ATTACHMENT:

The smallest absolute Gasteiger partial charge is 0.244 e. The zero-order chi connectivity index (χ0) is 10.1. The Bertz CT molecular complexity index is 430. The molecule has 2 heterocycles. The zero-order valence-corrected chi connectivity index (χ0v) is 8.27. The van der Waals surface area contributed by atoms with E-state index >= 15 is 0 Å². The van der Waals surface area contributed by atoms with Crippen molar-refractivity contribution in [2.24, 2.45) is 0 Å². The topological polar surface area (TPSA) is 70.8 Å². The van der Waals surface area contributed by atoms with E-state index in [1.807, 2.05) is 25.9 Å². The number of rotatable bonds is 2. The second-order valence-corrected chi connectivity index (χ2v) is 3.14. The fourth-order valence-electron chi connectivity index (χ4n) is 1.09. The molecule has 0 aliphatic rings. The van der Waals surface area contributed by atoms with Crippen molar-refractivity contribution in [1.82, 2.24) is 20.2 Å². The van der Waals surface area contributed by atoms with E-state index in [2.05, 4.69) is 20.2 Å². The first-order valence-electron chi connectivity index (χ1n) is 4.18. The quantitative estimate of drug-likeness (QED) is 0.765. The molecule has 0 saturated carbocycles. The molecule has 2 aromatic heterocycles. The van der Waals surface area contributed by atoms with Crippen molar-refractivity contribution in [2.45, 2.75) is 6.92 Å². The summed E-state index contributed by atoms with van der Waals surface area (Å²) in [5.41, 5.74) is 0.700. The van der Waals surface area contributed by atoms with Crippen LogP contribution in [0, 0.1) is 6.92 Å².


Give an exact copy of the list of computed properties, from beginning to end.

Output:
The smallest absolute Gasteiger partial charge is 0.244 e. The zero-order chi connectivity index (χ0) is 10.1. The Bertz CT molecular complexity index is 430. The molecule has 2 heterocycles. The zero-order valence-corrected chi connectivity index (χ0v) is 8.27. The van der Waals surface area contributed by atoms with E-state index >= 15 is 0 Å². The van der Waals surface area contributed by atoms with Crippen molar-refractivity contribution in [2.24, 2.45) is 0 Å². The topological polar surface area (TPSA) is 70.8 Å². The van der Waals surface area contributed by atoms with E-state index in [1.807, 2.05) is 25.9 Å². The number of rotatable bonds is 2. The second-order valence-corrected chi connectivity index (χ2v) is 3.14. The fourth-order valence-electron chi connectivity index (χ4n) is 1.09. The molecule has 0 aliphatic rings. The van der Waals surface area contributed by atoms with Crippen molar-refractivity contribution in [1.82, 2.24) is 20.2 Å². The van der Waals surface area contributed by atoms with E-state index in [2.05, 4.69) is 20.2 Å². The first-order valence-electron chi connectivity index (χ1n) is 4.18. The quantitative estimate of drug-likeness (QED) is 0.765. The molecule has 0 saturated carbocycles. The molecule has 2 aromatic heterocycles. The van der Waals surface area contributed by atoms with Crippen molar-refractivity contribution in [2.45, 2.75) is 6.92 Å². The summed E-state index contributed by atoms with van der Waals surface area (Å²) in [5.41, 5.74) is 0.700. The van der Waals surface area contributed by atoms with Crippen LogP contribution in [0, 0.1) is 6.92 Å².